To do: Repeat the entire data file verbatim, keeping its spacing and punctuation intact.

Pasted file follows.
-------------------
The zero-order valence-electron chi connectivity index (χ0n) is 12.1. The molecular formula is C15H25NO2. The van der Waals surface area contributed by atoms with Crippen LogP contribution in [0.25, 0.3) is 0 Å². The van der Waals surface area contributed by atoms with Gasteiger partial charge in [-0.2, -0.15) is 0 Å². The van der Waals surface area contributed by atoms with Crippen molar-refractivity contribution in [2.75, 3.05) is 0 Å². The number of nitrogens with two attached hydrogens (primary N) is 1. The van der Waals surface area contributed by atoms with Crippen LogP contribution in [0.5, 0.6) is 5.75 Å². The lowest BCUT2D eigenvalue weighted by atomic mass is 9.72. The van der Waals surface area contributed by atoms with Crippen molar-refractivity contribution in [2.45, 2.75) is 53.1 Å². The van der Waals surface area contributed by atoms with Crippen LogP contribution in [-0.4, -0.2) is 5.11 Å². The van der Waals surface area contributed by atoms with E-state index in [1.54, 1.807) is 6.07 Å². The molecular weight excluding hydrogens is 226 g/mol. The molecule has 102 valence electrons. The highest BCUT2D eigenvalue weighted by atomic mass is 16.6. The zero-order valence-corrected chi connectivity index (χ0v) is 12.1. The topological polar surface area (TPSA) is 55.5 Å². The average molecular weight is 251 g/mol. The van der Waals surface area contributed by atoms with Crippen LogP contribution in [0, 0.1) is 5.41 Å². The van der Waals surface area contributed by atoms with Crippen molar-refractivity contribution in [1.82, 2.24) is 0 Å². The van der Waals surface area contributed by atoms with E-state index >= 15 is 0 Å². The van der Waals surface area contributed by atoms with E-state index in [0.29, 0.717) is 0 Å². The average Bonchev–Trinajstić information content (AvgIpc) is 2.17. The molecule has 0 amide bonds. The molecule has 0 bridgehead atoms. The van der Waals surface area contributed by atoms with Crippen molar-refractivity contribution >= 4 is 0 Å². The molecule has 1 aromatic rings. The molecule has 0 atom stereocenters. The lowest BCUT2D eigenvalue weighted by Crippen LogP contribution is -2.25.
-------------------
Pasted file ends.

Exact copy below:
The zero-order valence-electron chi connectivity index (χ0n) is 12.1. The molecular formula is C15H25NO2. The van der Waals surface area contributed by atoms with Crippen LogP contribution in [0.25, 0.3) is 0 Å². The van der Waals surface area contributed by atoms with Gasteiger partial charge in [-0.2, -0.15) is 0 Å². The van der Waals surface area contributed by atoms with Crippen molar-refractivity contribution in [2.75, 3.05) is 0 Å². The number of nitrogens with two attached hydrogens (primary N) is 1. The van der Waals surface area contributed by atoms with Crippen LogP contribution in [0.5, 0.6) is 5.75 Å². The lowest BCUT2D eigenvalue weighted by atomic mass is 9.72. The van der Waals surface area contributed by atoms with Crippen molar-refractivity contribution in [2.45, 2.75) is 53.1 Å². The van der Waals surface area contributed by atoms with Crippen LogP contribution in [-0.4, -0.2) is 5.11 Å². The van der Waals surface area contributed by atoms with E-state index in [1.54, 1.807) is 6.07 Å². The molecular weight excluding hydrogens is 226 g/mol. The molecule has 102 valence electrons. The highest BCUT2D eigenvalue weighted by atomic mass is 16.6. The zero-order valence-corrected chi connectivity index (χ0v) is 12.1. The topological polar surface area (TPSA) is 55.5 Å². The average molecular weight is 251 g/mol. The van der Waals surface area contributed by atoms with Crippen LogP contribution in [0, 0.1) is 5.41 Å². The van der Waals surface area contributed by atoms with Crippen molar-refractivity contribution in [1.82, 2.24) is 0 Å². The van der Waals surface area contributed by atoms with E-state index >= 15 is 0 Å². The van der Waals surface area contributed by atoms with E-state index in [0.29, 0.717) is 0 Å². The average Bonchev–Trinajstić information content (AvgIpc) is 2.17. The molecule has 0 amide bonds. The molecule has 0 bridgehead atoms. The van der Waals surface area contributed by atoms with Crippen molar-refractivity contribution >= 4 is 0 Å². The molecule has 1 aromatic rings. The molecule has 0 atom stereocenters. The lowest BCUT2D eigenvalue weighted by Crippen LogP contribution is -2.25.